“Hot topic: Management of cull dairy cows – Consensus of an expert consultation in Canada.” Vol. 101, Issue 12, Pages 11170–11174, December 2018 –This article summarizes interesting and important work done recently about culled cows in Canada (removed from the milking herd and sent for slaughter or salvage).

Nogueira pedro
Nutritionist / Trouw Nutrition
Pedro Nogueira was formerly a nutritionist with Shur-Gain.

Some are healthy animals culled because of low production or failure to breed, or simply to rejuvenate the milking herd, but many are culled because of compromised health.

As such, a degree of handling and transport suitable for a healthy animal culled because of low milk production may be unsuitable for an animal very thin or lame, making the management of these cows a significant welfare challenge.

Culled cows may experience multiple handling events, change of ownership among dealers and feed and water deprivation during transport and at livestock markets.

The objectives of this study were to describe the diverse management of cull dairy cows and establish consensus on ways to achieve improvements.


This is not only a welfare issue but an economic issue as well, since carcasses can be condemned due to quality unconformities.

To this end, the authors convened a two-day meeting with 15 experts in the field (farmers, veterinarians, regulators, experts in animal transport, auctions and slaughter) from across Canada.

From this meeting, eight consensus points were reached: to assemble information on travel times and delays from farm to slaughter; to increase awareness among producers and herd veterinarians of potential travel distances and delays; to promote pro-active culling; to improve the ability of personnel to assess animal condition before loading; to identify local options for slaughter of cull dairy cows; to investigate different management options such as emergency slaughter and mobile slaughter; to ensure all farms and auctions have, or can access, personnel trained and equipped for euthanasia; and to promote cooperation among enforcement agencies and wider adoption of beneficial regulatory options.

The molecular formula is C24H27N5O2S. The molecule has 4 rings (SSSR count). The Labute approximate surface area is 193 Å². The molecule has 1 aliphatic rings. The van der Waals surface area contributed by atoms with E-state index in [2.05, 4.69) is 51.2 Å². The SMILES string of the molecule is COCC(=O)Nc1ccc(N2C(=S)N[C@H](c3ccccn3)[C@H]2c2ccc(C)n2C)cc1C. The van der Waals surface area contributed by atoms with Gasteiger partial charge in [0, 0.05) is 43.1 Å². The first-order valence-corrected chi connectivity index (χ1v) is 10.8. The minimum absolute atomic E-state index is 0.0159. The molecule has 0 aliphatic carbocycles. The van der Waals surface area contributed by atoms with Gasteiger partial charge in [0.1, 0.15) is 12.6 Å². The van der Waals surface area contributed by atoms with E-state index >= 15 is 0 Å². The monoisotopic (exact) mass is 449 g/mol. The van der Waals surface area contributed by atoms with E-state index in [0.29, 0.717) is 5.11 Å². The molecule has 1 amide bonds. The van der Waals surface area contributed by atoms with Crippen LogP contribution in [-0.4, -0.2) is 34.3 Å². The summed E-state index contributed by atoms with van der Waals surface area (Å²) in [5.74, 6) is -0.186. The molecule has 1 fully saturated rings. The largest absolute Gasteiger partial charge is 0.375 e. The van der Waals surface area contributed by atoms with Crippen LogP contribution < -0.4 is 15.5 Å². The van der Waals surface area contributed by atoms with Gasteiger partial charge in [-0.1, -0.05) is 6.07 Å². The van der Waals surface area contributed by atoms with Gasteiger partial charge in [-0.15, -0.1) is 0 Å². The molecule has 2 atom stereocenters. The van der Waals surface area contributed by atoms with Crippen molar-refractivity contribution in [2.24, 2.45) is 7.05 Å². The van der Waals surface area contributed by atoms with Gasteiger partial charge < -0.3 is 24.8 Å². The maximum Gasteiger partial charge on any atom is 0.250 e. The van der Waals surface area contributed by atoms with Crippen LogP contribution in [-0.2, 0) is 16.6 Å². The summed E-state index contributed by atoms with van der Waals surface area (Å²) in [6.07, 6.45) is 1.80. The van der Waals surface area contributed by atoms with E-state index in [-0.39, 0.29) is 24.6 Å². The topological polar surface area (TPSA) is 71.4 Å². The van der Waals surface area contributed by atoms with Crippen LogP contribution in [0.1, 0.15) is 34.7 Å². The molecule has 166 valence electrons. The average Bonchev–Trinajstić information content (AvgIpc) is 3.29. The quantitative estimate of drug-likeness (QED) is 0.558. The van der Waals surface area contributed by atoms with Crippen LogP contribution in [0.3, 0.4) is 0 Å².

It was also suggested to implement research in certain areas that could help guide industry policy, actions and codes of practice and inform revisions to the Transportation of Animals regulations, which currently do not make explicit provision for cull dairy cows.

“The extent that certain dairy farmer attitudes and behaviours are associated with farm business profitability”. Vol. 101, Issue 12, Pages 11275–11284, December 2018 – This interesting article, from researchers in Ireland and the United Kingdom, tries to shed light on the impact attitudes and personal attributes of 80 dairy farmers in Great Britain have on the profitability of those farms, over a three-year period.

These type of factors that influence farm business performance is only partially understood. Farmer beliefs and attitudes have been found to be associated with farm profitability although they have received relatively little attention as drivers of farm profitability, especially when contrasted with factors such as enterprise type and farm scale.

However, the few studies in this area indicate farmers’ management thinking, attitudes and beliefs were strongly predictive of dairy farm profitability, more than farmer behaviours and actions.

They defined attitudes and beliefs as: An attitude is an expression of favour or disfavour toward a person, place, practice or event. A belief, or conviction, is a psychological state where someone holds a specific premise to be true or not.

As they are closely related concepts, along with goals and objectives, they were grouped under the term “attitudes.” Behaviours relate to a person’s response to particular situations or stimulus.

For example, a specific management practice (such as benchmarking) is considered a behaviour. Example statements or questions related to behaviours included: “I buy most of my inputs from one or two local suppliers,” and “I don’t usually pay for staff training, as they may leave after or I would rather do it myself.”

The study consisted of a questionnaire containing 83 questions, and it was developed in 2012. The main behaviour associated with profitability was the respondents’ agreement with the statement that their farm business is profit-oriented.

Those not agreeing with this statement strongly had much less profitable businesses. Some of the variables in the model related to the participants’ attitudes towards self-learning and staff skills and knowledge.

Those who think novice staff do not require training and development had less profitable businesses. Those who learned a great deal in their teens did not think novice staff need training and appeared to underestimate the value of training and skills.

Having a growth mindset entails believing people can change and develop their behaviour over time.

This study only examined dairy farmers in Great Britain, and repeating the study for farmers with other types of enterprises and from other countries would be of value.

Including other farmer attributes, such as personality and general cognitive ability, is also likely to increase the proportion of variation in outcomes explained significantly.

In this study, certain attitudes and, to a lesser extent, behaviours of farmers and farm managers were found to predict farm profitability. These were, in descending order of importance, having a profit objective, having a growth mindset and indicators of conscientiousness and emotional stability.

Several other variables were also correlated with farm business profitability but did not warrant inclusion in a final multivariate regression model examining other variables.  end mark

Pedro Nogueira